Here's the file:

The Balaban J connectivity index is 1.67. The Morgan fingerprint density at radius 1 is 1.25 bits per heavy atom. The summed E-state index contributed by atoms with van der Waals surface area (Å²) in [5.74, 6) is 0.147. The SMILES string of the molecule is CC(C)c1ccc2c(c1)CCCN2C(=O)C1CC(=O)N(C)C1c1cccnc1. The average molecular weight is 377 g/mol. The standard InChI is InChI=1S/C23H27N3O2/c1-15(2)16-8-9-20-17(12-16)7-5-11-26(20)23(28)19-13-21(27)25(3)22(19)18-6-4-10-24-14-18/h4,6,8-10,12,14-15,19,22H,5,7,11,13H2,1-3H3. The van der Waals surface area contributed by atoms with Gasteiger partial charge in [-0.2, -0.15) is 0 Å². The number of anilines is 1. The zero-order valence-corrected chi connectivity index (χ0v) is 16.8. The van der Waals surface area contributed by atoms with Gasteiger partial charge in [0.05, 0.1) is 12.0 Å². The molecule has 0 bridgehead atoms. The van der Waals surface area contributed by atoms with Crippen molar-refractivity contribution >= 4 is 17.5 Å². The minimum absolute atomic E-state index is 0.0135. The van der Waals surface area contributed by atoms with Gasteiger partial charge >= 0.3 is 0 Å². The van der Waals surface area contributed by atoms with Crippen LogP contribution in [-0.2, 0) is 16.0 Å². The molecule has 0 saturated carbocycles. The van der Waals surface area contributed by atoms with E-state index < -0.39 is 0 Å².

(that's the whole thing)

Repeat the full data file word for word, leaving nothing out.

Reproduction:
The Balaban J connectivity index is 1.67. The Morgan fingerprint density at radius 1 is 1.25 bits per heavy atom. The summed E-state index contributed by atoms with van der Waals surface area (Å²) in [5.74, 6) is 0.147. The SMILES string of the molecule is CC(C)c1ccc2c(c1)CCCN2C(=O)C1CC(=O)N(C)C1c1cccnc1. The average molecular weight is 377 g/mol. The standard InChI is InChI=1S/C23H27N3O2/c1-15(2)16-8-9-20-17(12-16)7-5-11-26(20)23(28)19-13-21(27)25(3)22(19)18-6-4-10-24-14-18/h4,6,8-10,12,14-15,19,22H,5,7,11,13H2,1-3H3. The van der Waals surface area contributed by atoms with Gasteiger partial charge in [-0.2, -0.15) is 0 Å². The number of anilines is 1. The zero-order valence-corrected chi connectivity index (χ0v) is 16.8. The van der Waals surface area contributed by atoms with Gasteiger partial charge in [0.05, 0.1) is 12.0 Å². The molecule has 0 bridgehead atoms. The van der Waals surface area contributed by atoms with Crippen molar-refractivity contribution >= 4 is 17.5 Å². The minimum absolute atomic E-state index is 0.0135. The van der Waals surface area contributed by atoms with Gasteiger partial charge >= 0.3 is 0 Å². The van der Waals surface area contributed by atoms with Crippen LogP contribution in [-0.2, 0) is 16.0 Å². The molecule has 0 saturated carbocycles. The van der Waals surface area contributed by atoms with E-state index < -0.39 is 0 Å².